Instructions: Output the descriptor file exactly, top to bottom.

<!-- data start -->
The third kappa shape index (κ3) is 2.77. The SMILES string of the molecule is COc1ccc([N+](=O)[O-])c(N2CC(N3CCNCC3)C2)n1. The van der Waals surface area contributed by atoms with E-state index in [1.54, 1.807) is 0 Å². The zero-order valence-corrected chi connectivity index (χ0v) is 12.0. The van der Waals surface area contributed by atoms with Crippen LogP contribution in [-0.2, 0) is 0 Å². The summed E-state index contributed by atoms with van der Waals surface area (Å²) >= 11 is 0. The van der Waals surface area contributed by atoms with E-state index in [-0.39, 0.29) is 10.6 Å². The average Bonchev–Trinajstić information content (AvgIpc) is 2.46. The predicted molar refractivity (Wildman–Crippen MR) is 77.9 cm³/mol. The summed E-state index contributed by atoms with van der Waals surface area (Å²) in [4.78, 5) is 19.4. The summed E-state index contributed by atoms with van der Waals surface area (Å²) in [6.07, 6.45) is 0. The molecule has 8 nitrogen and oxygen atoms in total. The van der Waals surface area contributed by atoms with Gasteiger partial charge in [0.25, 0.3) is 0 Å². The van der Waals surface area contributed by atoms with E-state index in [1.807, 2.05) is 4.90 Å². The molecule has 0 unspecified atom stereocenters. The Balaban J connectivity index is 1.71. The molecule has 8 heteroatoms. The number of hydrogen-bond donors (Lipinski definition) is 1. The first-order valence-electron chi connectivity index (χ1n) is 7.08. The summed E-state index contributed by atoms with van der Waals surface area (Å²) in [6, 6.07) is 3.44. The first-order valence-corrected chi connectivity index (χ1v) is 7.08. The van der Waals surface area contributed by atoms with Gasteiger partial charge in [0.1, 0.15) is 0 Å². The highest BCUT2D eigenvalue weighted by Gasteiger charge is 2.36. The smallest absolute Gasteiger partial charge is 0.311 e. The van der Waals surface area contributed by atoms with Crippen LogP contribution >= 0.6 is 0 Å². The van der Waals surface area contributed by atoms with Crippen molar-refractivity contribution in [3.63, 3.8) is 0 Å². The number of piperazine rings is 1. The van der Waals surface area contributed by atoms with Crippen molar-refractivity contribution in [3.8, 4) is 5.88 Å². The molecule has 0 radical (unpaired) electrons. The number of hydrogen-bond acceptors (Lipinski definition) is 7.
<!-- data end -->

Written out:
The third kappa shape index (κ3) is 2.77. The SMILES string of the molecule is COc1ccc([N+](=O)[O-])c(N2CC(N3CCNCC3)C2)n1. The van der Waals surface area contributed by atoms with E-state index in [1.54, 1.807) is 0 Å². The zero-order valence-corrected chi connectivity index (χ0v) is 12.0. The van der Waals surface area contributed by atoms with Crippen LogP contribution in [-0.2, 0) is 0 Å². The summed E-state index contributed by atoms with van der Waals surface area (Å²) >= 11 is 0. The van der Waals surface area contributed by atoms with E-state index in [-0.39, 0.29) is 10.6 Å². The average Bonchev–Trinajstić information content (AvgIpc) is 2.46. The predicted molar refractivity (Wildman–Crippen MR) is 77.9 cm³/mol. The summed E-state index contributed by atoms with van der Waals surface area (Å²) in [4.78, 5) is 19.4. The summed E-state index contributed by atoms with van der Waals surface area (Å²) in [6.07, 6.45) is 0. The molecule has 8 nitrogen and oxygen atoms in total. The van der Waals surface area contributed by atoms with Gasteiger partial charge in [0.25, 0.3) is 0 Å². The van der Waals surface area contributed by atoms with E-state index in [1.807, 2.05) is 4.90 Å². The molecule has 0 unspecified atom stereocenters. The Balaban J connectivity index is 1.71. The molecule has 8 heteroatoms. The number of hydrogen-bond donors (Lipinski definition) is 1. The first-order valence-electron chi connectivity index (χ1n) is 7.08. The summed E-state index contributed by atoms with van der Waals surface area (Å²) in [6, 6.07) is 3.44. The first-order valence-corrected chi connectivity index (χ1v) is 7.08. The van der Waals surface area contributed by atoms with Gasteiger partial charge in [0.1, 0.15) is 0 Å². The highest BCUT2D eigenvalue weighted by Gasteiger charge is 2.36. The smallest absolute Gasteiger partial charge is 0.311 e. The van der Waals surface area contributed by atoms with Crippen LogP contribution >= 0.6 is 0 Å². The van der Waals surface area contributed by atoms with Crippen molar-refractivity contribution in [3.63, 3.8) is 0 Å². The number of piperazine rings is 1. The van der Waals surface area contributed by atoms with Crippen molar-refractivity contribution in [3.8, 4) is 5.88 Å². The molecule has 0 radical (unpaired) electrons. The number of hydrogen-bond acceptors (Lipinski definition) is 7.